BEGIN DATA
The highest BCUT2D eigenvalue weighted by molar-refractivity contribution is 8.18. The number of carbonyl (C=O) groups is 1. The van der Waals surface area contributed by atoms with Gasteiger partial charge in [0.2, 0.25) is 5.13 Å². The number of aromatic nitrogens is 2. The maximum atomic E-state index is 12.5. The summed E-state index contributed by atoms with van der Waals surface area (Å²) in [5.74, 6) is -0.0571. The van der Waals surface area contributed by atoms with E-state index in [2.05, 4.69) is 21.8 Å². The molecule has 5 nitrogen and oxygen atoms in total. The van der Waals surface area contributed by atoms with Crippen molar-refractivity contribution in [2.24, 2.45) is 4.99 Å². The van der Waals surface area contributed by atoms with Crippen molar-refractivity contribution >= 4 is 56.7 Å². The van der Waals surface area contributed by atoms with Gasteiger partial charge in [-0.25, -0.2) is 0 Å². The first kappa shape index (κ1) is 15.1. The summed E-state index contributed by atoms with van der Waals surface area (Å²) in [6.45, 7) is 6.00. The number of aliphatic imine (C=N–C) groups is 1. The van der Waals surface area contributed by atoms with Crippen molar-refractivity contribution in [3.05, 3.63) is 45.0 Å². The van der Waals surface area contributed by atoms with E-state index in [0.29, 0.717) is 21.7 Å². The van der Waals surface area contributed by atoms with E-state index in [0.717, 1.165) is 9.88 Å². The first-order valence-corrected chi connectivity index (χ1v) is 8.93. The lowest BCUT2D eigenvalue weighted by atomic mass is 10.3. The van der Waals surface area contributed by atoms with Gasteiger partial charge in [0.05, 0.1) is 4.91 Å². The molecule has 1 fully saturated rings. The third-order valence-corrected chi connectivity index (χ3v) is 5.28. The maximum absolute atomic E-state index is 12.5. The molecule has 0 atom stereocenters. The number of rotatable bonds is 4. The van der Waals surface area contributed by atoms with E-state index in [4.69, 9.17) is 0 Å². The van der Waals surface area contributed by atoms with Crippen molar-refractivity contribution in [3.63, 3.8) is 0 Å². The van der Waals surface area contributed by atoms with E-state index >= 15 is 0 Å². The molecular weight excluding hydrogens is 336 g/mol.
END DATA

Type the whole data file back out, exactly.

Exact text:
The highest BCUT2D eigenvalue weighted by molar-refractivity contribution is 8.18. The number of carbonyl (C=O) groups is 1. The van der Waals surface area contributed by atoms with Gasteiger partial charge in [0.2, 0.25) is 5.13 Å². The number of aromatic nitrogens is 2. The maximum atomic E-state index is 12.5. The summed E-state index contributed by atoms with van der Waals surface area (Å²) in [5.74, 6) is -0.0571. The van der Waals surface area contributed by atoms with E-state index in [2.05, 4.69) is 21.8 Å². The molecule has 5 nitrogen and oxygen atoms in total. The van der Waals surface area contributed by atoms with Crippen molar-refractivity contribution in [2.24, 2.45) is 4.99 Å². The van der Waals surface area contributed by atoms with Crippen molar-refractivity contribution >= 4 is 56.7 Å². The van der Waals surface area contributed by atoms with Gasteiger partial charge in [-0.25, -0.2) is 0 Å². The first kappa shape index (κ1) is 15.1. The summed E-state index contributed by atoms with van der Waals surface area (Å²) in [6.45, 7) is 6.00. The number of aliphatic imine (C=N–C) groups is 1. The van der Waals surface area contributed by atoms with Crippen molar-refractivity contribution in [3.05, 3.63) is 45.0 Å². The van der Waals surface area contributed by atoms with E-state index in [0.29, 0.717) is 21.7 Å². The van der Waals surface area contributed by atoms with E-state index in [0.717, 1.165) is 9.88 Å². The first-order valence-corrected chi connectivity index (χ1v) is 8.93. The lowest BCUT2D eigenvalue weighted by atomic mass is 10.3. The van der Waals surface area contributed by atoms with Gasteiger partial charge in [0.05, 0.1) is 4.91 Å². The molecule has 1 fully saturated rings. The third-order valence-corrected chi connectivity index (χ3v) is 5.28. The maximum absolute atomic E-state index is 12.5. The molecule has 0 atom stereocenters. The number of rotatable bonds is 4. The van der Waals surface area contributed by atoms with E-state index in [4.69, 9.17) is 0 Å². The van der Waals surface area contributed by atoms with Crippen molar-refractivity contribution in [3.63, 3.8) is 0 Å². The van der Waals surface area contributed by atoms with E-state index >= 15 is 0 Å². The molecular weight excluding hydrogens is 336 g/mol.